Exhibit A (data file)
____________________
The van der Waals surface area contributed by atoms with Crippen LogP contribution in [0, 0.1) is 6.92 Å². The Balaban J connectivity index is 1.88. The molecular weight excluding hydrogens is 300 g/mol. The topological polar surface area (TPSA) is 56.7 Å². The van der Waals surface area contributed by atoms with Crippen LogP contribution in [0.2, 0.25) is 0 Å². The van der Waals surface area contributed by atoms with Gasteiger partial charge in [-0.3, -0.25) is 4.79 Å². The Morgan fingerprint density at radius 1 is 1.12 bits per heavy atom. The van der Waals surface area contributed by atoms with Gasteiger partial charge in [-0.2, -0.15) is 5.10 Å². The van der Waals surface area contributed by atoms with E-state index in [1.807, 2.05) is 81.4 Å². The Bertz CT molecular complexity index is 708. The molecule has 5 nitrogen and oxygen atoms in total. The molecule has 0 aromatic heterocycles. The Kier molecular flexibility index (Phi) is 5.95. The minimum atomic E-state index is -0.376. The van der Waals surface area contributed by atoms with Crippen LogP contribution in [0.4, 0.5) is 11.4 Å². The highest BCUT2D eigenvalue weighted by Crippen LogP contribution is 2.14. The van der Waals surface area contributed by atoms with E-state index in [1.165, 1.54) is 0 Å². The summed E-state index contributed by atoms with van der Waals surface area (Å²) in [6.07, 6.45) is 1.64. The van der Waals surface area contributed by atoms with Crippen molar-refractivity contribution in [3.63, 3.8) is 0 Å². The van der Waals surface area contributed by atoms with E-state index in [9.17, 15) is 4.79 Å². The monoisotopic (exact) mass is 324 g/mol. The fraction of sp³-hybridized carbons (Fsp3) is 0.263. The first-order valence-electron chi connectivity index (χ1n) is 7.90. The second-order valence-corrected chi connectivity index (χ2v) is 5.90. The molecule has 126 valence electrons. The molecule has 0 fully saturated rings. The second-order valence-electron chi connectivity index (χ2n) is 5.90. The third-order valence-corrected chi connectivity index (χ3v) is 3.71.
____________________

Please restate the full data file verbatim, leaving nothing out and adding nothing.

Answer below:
The van der Waals surface area contributed by atoms with Crippen LogP contribution in [0, 0.1) is 6.92 Å². The Balaban J connectivity index is 1.88. The molecular weight excluding hydrogens is 300 g/mol. The topological polar surface area (TPSA) is 56.7 Å². The van der Waals surface area contributed by atoms with Crippen LogP contribution in [0.2, 0.25) is 0 Å². The van der Waals surface area contributed by atoms with Gasteiger partial charge in [-0.3, -0.25) is 4.79 Å². The Morgan fingerprint density at radius 1 is 1.12 bits per heavy atom. The van der Waals surface area contributed by atoms with Gasteiger partial charge in [-0.2, -0.15) is 5.10 Å². The van der Waals surface area contributed by atoms with E-state index in [1.807, 2.05) is 81.4 Å². The Bertz CT molecular complexity index is 708. The molecule has 5 nitrogen and oxygen atoms in total. The molecule has 0 aromatic heterocycles. The Kier molecular flexibility index (Phi) is 5.95. The minimum atomic E-state index is -0.376. The van der Waals surface area contributed by atoms with Crippen LogP contribution in [0.4, 0.5) is 11.4 Å². The highest BCUT2D eigenvalue weighted by Crippen LogP contribution is 2.14. The van der Waals surface area contributed by atoms with E-state index in [1.165, 1.54) is 0 Å². The summed E-state index contributed by atoms with van der Waals surface area (Å²) in [6.07, 6.45) is 1.64. The van der Waals surface area contributed by atoms with Crippen molar-refractivity contribution in [3.63, 3.8) is 0 Å². The van der Waals surface area contributed by atoms with E-state index in [9.17, 15) is 4.79 Å². The monoisotopic (exact) mass is 324 g/mol. The fraction of sp³-hybridized carbons (Fsp3) is 0.263. The first-order valence-electron chi connectivity index (χ1n) is 7.90. The second-order valence-corrected chi connectivity index (χ2v) is 5.90. The molecule has 126 valence electrons. The molecule has 0 fully saturated rings. The second-order valence-electron chi connectivity index (χ2n) is 5.90. The third-order valence-corrected chi connectivity index (χ3v) is 3.71.